Business Irish

Monday 24 September 2018

Tougher season for GAA sports firm

Mycro supplies helmets to hurlers around the world, and its range is worn by intercounty players in the likes of Cork and Tipperary
Mycro supplies helmets to hurlers around the world, and its range is worn by intercounty players in the likes of Cork and Tipperary

Gordon Deegan

Profits slumped last year at the Cork-based sportswear firm that supplies helmets to many of the country's top hurlers.

Clare's Shane O'Donnell and Waterford's Austin Gleeson are just two of the game's top hurlers to wear helmets from Mycro Sportswear's range.

New accounts show that the firm recorded profits of €12,404 last year following profits of €120,295 in 2016. Accumulated profits at the end of June last stood at €1.9m. The company last year paid €59,458 in dividends. The firm was established in 1986 and is the biggest supplier of hurling helmets in Ireland with the standard helmet selling for €75.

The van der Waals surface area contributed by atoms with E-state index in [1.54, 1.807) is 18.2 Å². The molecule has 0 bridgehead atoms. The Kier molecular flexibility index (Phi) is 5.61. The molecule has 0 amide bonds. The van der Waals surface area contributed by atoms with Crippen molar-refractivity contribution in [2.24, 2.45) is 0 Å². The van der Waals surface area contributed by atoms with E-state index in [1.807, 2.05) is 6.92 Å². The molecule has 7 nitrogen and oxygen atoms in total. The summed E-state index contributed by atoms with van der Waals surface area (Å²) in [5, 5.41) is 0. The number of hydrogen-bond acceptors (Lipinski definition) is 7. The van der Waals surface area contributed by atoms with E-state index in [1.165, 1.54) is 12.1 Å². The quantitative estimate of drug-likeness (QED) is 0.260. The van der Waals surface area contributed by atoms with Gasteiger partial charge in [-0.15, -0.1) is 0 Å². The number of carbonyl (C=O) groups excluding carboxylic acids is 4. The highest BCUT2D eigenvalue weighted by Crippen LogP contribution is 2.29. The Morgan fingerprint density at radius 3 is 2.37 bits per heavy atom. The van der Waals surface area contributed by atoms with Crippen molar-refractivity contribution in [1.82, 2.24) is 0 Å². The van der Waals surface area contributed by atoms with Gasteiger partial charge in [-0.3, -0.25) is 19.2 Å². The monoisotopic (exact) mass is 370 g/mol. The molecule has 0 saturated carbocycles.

The company's cash pile last year dropped from €657,158 to €602,878. A large factor in the drop was the pay to directors last year soaring from €4,728 to €118,766. The firm's current helmet is the fifth generation of equipment that is available.

The helmets are manufactured at Ballincollig in Co Cork using raw materials from local suppliers.

The firm has benefited greatly from the GAA making it mandatory for all hurlers to wear a helmet since 2010.

A study has shown that the proportion of hurling-related head injuries among A&E-treated players are reduced tenfold when full head protection is availed of by wearing both a helmet and a face guard.

Along with its business here, the company has a healthy export business, selling its helmets to far-flung places such as Australia and Japan along with exports made to the UK, France and the US.

Numbers employed by the firm last year remained static at 15.

Irish Independent

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